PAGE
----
Things that drive you crazy

Photo Jan 19, 5 08 05 PM copy

“I’m going to kill my husband,” she said.

“He always leaves his shoes at the front door. No matter what I do; no matter how many times I ask, beg, plead, throw fits, he will not pick up his shoes and put them in our closet.  He knows it drives me crazy and for whatever reason, he can’t seem to put them in the closet. What do I do?”

I heard this story about 8 years ago.

My sweet friend and mentor was relaying to me a conversation she had recently with another woman. This woman, her friend, was pleading with her for help. The shoe issue was killing her, making her angry, and ultimately creating so much resentment towards her husband.

Some of us can read that and go “Oh honey, get over it,” but others of us empathize. There are things our husbands do that drive us bananas. And sometimes those things seem like they will actually kill us because it gets under our skin so much. So what’s a girl to do?  She’s communicated maturely and not-so-maturely about the situation, both to no avail.

Some would counsel, “Come hell or high water you must teach him to put his shoes away.  Don’t be his mother.  Don’t clean up after him.  Force him to do it.”  But instead, this is how my mentor responded.

“You know what you’re going to do? Every day when he leaves his shoes at the front door and it drives you crazy, you’re going to pick up his shoes and put them in the closet for him. When he asks later, ‘Where are my shoes?!” you say, “I put them in the closet; let me get them for you.” No attitude. No sass.

And guess what? Eight years later, that story is my life.

We’ve compromised some.  We agreed I could handle one pair of shoes by the door. But when he leaves more than a pair, I pick them up and put them in our closet. When he asks where they are, I respond, “Oh! I put them in the closet; let me get them for you.”

You know what that does? It makes something that shouldn’t be an issue, a non-issue.

I really like things a certain way, especially our house. It would be very easy for me to be annoyed and angry every time my husband leaves his shoes at the front door. But you know what fixes it? Just putting them away! If they bother me at the door, then I should put them away. Keep in mind, I’m not punishing him, by putting his shoes away and forcing him to retrieve them. I don’t inconvenience him. I serve him.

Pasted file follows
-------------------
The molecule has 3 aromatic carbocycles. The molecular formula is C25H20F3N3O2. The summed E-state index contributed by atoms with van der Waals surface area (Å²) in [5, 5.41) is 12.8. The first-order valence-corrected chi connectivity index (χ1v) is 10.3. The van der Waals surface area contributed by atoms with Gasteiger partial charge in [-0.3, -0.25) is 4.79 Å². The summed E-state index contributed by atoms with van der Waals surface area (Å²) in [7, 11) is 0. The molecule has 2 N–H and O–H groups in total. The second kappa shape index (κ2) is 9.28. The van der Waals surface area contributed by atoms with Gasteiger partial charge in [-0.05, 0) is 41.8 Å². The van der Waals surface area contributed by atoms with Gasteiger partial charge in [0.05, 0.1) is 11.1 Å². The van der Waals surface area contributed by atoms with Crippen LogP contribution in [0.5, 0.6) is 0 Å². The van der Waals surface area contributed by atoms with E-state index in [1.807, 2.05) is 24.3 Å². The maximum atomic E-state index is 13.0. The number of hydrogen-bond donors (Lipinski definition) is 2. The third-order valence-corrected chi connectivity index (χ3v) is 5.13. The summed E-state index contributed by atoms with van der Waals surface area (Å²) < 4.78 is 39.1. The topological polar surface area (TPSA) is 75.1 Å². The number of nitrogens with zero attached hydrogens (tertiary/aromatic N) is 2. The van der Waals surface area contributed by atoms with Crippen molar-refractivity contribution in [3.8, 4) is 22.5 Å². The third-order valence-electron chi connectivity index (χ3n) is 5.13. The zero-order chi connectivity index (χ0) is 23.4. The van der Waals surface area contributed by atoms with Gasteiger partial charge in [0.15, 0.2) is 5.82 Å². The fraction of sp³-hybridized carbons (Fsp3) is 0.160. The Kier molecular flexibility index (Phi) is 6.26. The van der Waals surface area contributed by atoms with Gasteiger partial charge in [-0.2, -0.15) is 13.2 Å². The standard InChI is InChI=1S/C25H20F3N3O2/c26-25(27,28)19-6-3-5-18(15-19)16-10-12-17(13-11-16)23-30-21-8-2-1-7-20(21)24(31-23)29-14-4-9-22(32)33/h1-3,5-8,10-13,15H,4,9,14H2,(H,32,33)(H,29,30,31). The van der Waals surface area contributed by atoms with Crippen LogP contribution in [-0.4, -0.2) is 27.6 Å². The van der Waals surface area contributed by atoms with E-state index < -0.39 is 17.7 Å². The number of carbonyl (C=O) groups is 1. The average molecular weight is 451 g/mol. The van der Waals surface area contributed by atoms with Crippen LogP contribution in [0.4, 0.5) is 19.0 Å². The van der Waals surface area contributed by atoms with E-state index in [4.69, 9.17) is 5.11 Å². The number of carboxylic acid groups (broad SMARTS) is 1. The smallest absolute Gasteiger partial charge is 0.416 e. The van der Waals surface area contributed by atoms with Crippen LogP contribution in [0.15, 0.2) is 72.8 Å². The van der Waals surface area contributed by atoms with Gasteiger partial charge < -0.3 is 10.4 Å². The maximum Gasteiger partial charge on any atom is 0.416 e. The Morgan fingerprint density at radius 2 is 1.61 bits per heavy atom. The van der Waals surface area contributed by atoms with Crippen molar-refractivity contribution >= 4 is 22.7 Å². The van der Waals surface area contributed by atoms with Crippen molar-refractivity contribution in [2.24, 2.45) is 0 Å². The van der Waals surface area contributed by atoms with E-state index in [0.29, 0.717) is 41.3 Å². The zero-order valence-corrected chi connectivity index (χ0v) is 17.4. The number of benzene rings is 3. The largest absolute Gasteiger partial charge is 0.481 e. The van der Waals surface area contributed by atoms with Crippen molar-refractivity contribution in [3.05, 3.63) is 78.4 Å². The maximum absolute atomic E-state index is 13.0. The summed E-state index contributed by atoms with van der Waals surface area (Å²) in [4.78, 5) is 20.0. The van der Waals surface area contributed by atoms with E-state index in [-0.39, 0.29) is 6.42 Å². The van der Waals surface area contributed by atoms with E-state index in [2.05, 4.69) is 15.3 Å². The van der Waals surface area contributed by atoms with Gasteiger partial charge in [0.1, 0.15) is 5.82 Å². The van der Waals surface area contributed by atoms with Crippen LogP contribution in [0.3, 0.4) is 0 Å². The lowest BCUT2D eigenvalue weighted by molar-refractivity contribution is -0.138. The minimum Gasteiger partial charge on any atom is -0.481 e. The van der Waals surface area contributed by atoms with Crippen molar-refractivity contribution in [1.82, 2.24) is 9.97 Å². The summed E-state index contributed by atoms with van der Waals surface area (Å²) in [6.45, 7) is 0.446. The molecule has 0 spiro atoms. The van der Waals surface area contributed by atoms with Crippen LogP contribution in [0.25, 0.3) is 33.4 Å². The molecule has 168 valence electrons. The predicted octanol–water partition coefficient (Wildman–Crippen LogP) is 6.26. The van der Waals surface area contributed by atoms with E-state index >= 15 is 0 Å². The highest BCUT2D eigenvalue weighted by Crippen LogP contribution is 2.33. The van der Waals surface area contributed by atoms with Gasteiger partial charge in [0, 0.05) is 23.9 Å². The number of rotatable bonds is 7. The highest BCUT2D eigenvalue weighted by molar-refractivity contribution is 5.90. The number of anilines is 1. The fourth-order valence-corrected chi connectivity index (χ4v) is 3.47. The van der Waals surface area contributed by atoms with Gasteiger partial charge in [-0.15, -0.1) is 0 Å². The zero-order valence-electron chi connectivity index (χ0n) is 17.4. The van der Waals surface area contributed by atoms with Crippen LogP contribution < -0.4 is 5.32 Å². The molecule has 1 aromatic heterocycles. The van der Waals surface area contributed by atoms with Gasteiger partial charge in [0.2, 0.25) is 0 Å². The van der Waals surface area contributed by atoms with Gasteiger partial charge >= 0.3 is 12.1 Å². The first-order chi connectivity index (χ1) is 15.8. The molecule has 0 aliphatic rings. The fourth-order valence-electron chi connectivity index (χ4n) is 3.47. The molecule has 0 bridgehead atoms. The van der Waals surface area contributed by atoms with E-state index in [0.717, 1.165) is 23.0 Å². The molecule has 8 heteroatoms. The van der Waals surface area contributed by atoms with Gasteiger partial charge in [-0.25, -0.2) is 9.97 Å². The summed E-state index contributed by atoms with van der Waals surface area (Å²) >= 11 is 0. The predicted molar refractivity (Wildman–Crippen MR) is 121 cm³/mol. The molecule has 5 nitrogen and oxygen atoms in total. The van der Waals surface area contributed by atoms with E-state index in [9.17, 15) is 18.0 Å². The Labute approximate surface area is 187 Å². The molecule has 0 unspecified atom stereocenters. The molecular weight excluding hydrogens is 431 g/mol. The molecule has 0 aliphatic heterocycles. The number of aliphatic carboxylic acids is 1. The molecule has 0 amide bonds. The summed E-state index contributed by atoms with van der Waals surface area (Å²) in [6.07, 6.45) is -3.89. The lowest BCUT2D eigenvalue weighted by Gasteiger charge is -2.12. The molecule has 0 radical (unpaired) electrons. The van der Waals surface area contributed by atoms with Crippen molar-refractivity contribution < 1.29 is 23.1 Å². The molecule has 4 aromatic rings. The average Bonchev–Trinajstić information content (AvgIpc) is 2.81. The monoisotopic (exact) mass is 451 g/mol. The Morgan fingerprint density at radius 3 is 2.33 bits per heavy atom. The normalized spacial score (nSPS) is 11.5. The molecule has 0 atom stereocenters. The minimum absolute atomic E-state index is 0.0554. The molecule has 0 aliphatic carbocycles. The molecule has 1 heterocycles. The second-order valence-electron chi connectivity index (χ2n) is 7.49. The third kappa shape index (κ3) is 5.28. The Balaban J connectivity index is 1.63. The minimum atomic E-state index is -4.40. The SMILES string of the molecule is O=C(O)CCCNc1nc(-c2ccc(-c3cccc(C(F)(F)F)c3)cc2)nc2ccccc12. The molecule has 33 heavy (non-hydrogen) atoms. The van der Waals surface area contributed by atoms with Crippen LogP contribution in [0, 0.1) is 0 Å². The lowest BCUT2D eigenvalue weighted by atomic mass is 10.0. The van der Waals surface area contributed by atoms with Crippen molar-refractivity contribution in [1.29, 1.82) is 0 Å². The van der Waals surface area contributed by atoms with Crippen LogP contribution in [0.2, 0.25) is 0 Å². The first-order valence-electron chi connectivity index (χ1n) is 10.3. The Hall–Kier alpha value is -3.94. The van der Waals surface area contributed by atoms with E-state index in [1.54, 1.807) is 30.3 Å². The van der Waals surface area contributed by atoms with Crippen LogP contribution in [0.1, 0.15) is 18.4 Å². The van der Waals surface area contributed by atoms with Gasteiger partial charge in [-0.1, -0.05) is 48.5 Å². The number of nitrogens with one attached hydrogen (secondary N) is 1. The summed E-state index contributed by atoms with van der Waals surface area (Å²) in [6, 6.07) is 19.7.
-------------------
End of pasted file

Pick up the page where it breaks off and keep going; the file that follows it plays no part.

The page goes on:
The same thing can be applied with roommates. I realized one day I was practically losing my salvation over dirty dishes in the sink. (Side note: I kid. I don’t really think you can lose your salvation.) So if the dirty dishes are really getting me that angry, you know what fixes it?  Putting them in the dishwasher.

But you shouldn’t clean up after your roommate or your husband. Ok, I agree with that, but then I will be frustrated and rattled for NOTHING.

My same sweet mentor also says,

“Don’t let Satan steal your joy for one second.”

Dirty dishes in the sink, shoes at the front door– those are things to be thankful for.  We have shoes for goodness sakes!  Lots of them if you’ve seen my closet.  A lot of people in this world don’t have shoes. We have so much food, we leave it out in excess, dirty dishes everywhere!  What a blessing!  Both things are things to be grateful for, but the trivial annoyance that I allow them to become– well that is just stealing my joy.

What about you?  What are things that just make your skin scrawl or steal your joy?  Is it time for you to just start “putting the shoes away”?

Instead of being motivated by selfish ambition or vanity, each of you should, in humility, be moved to treat one another as more important than yourself. Each of you should be concerned not only about your own interests, but about the interests of others as well. (Phil 2:3-4, NET)

 

7 thoughts on “Things that drive you crazy”

  1. I totally agree – although this can be really hard to do. It’s really a spiritual exercise. The first impulse, the whole, HE left the shoes out so HE should have to put them away thing… But think how heart-hardening that is! As if relationships are some kind of battle in entitlement. ALWAYS GIVE, NEVER COUNT.

    I also think a beautiful side affect of this approach is that, I guarantee, Mr. Husband will probably start putting away his shoes on his own, because of the love he feels for you and receives from you by serving him in such a simple thing that could easily turn into a dumb argument. Instead it turns into a cycle of servant love!!

  2. One other thought – this kind of mundane situation is such an affirming example of the power we have to choose love over self in our everyday lives. I think this is when it matters the most – not so much in the big spiritual moments and crossroads, which pass – but hour by hour on every ordinary day. I love what you say about gratitude, and I really don’t see how we can experience that gratitude unless we actively practice choosing love over ego.

  3. You are actually saying, “Get over it.”

    You’re simply providing a coping strategy to help “get over it.”

    Not that coping strategies are bad.

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